One of the must-do experiences in Israel is a bath in the Dead Sea. You can book a tour from Tel-Aviv or Jerusalem. But you can also organize a visit yourself. This guide tells you all you need to know about this big old lake, how to get here, what to bring, and most importantly: How to really bathe in the Dead Sea.
50 km long and at its widest 15 km wide, the lake was formed by the drifting apart of the African and the Arabian tectonic plates. Once it was part of the Mediterranean. But about two million years ago, the land had risen too much for the sea waters to still reach what is now the Jordan Valley.
Today, the Dead Sea is a natural wonder and global record setter:
- With its shores sitting 430.5 m below sea level the Dead Sea is Earth’s lowest land elevation.
- But it is also more than 300 m deep and therefore the deepest hypersaline lake in the World.
- Almost 35% salinity — about 10 times as much as your average ocean — make it one of the saltiest bodies of water in the World. Life cannot flourish under these circumstances. Boats will corrode in not time. Swimming is almost impossible (but floating is awesome). You simply flow back to the surface, if you are silly enough to try and dive in the brine. No wonder that the Hebrew name for the lake (ים המלח) translates to Salt Sea. Not inventive but true.
Most of the water flowing into the Dead Sea comes from the Jordan River. It is, therefore, no big surprise that Israel, Palestine, and Jordan, the three countries sharing both the Jordan River and the Dead Sea, are diverting the fresh water to their fields and cities before it gets lost in the brine. This reduced flow into the lake plus water extraction for salt production and other industries have led to a dramatic decrease in water levels in the past years. As a result, access to the water has become more difficult and dangerous.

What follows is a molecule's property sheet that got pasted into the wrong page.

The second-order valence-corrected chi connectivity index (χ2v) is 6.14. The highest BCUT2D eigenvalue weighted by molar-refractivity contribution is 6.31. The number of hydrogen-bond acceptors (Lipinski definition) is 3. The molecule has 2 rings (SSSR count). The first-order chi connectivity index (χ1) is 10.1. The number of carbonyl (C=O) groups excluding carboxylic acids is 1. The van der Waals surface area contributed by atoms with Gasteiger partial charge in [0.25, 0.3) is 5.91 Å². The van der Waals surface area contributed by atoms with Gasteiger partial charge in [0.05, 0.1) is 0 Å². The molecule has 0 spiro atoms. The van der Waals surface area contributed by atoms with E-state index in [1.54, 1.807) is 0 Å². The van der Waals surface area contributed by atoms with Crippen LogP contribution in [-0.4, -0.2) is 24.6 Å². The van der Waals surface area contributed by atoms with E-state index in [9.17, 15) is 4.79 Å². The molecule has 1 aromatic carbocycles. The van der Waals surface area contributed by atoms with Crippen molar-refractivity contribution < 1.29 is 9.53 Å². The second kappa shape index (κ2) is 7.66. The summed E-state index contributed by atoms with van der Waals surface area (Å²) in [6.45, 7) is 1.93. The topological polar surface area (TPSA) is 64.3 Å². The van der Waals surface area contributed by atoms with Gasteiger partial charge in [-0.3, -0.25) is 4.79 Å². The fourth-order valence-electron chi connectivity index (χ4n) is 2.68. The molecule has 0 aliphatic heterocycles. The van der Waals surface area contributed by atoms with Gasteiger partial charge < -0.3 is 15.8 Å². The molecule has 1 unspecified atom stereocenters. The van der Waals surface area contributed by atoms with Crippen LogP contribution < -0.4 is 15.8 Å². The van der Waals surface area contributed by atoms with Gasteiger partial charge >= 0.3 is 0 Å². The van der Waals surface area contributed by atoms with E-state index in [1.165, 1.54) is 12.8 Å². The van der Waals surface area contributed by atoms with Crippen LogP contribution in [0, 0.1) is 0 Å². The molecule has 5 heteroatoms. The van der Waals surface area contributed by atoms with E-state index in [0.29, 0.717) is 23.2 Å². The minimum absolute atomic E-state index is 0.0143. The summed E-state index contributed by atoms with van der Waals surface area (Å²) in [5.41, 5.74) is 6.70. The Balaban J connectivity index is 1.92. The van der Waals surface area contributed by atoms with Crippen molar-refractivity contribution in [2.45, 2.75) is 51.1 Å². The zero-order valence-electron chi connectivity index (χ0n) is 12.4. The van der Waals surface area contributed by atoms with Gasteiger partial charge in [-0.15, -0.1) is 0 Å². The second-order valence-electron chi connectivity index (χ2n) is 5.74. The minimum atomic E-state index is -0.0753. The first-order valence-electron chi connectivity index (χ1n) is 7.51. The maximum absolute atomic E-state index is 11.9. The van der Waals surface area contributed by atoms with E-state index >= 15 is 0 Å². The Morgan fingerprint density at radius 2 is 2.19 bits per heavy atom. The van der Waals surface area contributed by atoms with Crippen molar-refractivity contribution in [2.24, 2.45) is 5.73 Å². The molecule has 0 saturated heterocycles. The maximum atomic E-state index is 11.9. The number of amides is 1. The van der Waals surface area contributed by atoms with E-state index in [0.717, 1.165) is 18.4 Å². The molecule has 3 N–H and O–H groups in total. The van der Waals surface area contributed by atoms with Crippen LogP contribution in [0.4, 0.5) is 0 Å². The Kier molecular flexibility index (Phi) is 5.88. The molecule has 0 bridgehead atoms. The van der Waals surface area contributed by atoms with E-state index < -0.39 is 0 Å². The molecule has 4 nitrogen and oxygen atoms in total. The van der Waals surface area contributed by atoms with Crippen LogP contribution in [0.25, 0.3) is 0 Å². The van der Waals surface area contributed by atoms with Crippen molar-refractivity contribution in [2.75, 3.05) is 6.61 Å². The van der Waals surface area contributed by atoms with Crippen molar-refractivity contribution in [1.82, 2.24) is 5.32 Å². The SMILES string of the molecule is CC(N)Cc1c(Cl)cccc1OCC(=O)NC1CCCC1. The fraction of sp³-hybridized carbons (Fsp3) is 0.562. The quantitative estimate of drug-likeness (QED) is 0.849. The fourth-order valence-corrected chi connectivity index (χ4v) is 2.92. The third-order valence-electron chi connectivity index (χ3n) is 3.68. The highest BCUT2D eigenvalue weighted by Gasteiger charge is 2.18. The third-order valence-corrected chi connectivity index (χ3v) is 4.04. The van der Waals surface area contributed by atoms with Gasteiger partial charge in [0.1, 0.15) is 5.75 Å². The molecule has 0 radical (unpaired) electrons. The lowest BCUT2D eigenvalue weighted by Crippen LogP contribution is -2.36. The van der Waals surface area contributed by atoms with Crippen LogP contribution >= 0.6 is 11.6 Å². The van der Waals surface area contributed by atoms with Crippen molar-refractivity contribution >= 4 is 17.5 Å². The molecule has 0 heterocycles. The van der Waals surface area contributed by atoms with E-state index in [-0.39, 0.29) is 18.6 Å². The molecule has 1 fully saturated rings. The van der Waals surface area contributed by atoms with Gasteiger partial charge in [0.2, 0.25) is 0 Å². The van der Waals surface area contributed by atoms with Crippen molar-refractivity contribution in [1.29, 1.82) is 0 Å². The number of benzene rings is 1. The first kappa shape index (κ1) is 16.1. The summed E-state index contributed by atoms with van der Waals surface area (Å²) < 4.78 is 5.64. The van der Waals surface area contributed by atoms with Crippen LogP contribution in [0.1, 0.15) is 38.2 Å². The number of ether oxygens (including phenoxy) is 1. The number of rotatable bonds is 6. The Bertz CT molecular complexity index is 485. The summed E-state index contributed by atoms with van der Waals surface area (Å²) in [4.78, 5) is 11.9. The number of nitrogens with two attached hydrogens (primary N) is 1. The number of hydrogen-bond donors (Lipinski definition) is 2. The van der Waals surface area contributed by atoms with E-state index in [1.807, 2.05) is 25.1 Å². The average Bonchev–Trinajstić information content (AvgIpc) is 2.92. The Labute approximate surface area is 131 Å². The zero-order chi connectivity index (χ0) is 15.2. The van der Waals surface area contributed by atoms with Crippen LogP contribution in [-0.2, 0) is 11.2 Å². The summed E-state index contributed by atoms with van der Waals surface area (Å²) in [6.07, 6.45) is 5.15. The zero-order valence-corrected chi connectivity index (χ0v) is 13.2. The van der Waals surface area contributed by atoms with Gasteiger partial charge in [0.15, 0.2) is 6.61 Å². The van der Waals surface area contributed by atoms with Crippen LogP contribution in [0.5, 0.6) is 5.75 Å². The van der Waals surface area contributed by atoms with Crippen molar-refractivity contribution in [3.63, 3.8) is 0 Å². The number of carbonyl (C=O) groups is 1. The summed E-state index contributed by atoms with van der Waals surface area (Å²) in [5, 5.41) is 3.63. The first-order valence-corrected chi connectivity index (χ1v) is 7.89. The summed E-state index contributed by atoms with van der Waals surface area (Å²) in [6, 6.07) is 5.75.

How to bathe in the Dead Sea like a local
I was fortunate enough, to spend a morning on Qerim beach with a local. Mohamad, the head chef at the HI Hostel Ein Gedi, took me to his favorite beach and showed how to make the most of the mineral qualities of Dead Sea water and the mud from the Qerim hot springs.
- Start off with a bath in the Dead Sea. Float for 5 to 10 minutes.
- Don’t forget to carefully taste the water to find out that it’s really darn salty (bring water to rinse your mouth after).
- Get out and air-dry for a few minutes. Wearing wet swimwear will make step 6 a little more challenging with water dripping from the fabric. Some people simply go naked (depends on the beach you’re at).
- Gather mud from the springs. The color can range from light gray to tar-colored, depending on the mineral content of the mud. They say the darker the better. Qerim has lighter mud that is coarser. Mohamad found a friend and he gave him almost black stuff from a secret location; it was smooth and almost sticky.
- Apply the mud generously all over your body — from behind your ears all the way down to the soles of your feet.
- Let dry completely. Depending on the temperatures and the wind, this will take about 20 minutes or more. This is where tourists usually go wrong — they just let the mud sit for a few minutes and wash it off before it had ample time to nourish your skin.
- Once it’s completely dry, start to gently rub the mask in circular motions. Take special care with your face, where the skin is more tender. The body scrub will take off dead skin.
- Wash the remaining mud off in the small pools formed by the springs. The hot springs in Qerim are less salty than the Dead Sea but still no freshwater.
- Soak in the pools for a few minutes.
- Shower to wash the salt off your skin. Do not sunbathe with the salt on your skin! You are risking burns.
- Treat yourself to an olive oil massage or apply your favorite body butter.
(scroll down for Dead Sea beaches and practical info)
Dead Sea, Israel
Sunrise over the Dead Sea
Carola mud packed
Carola mud drying
Dead Sea beaches & springs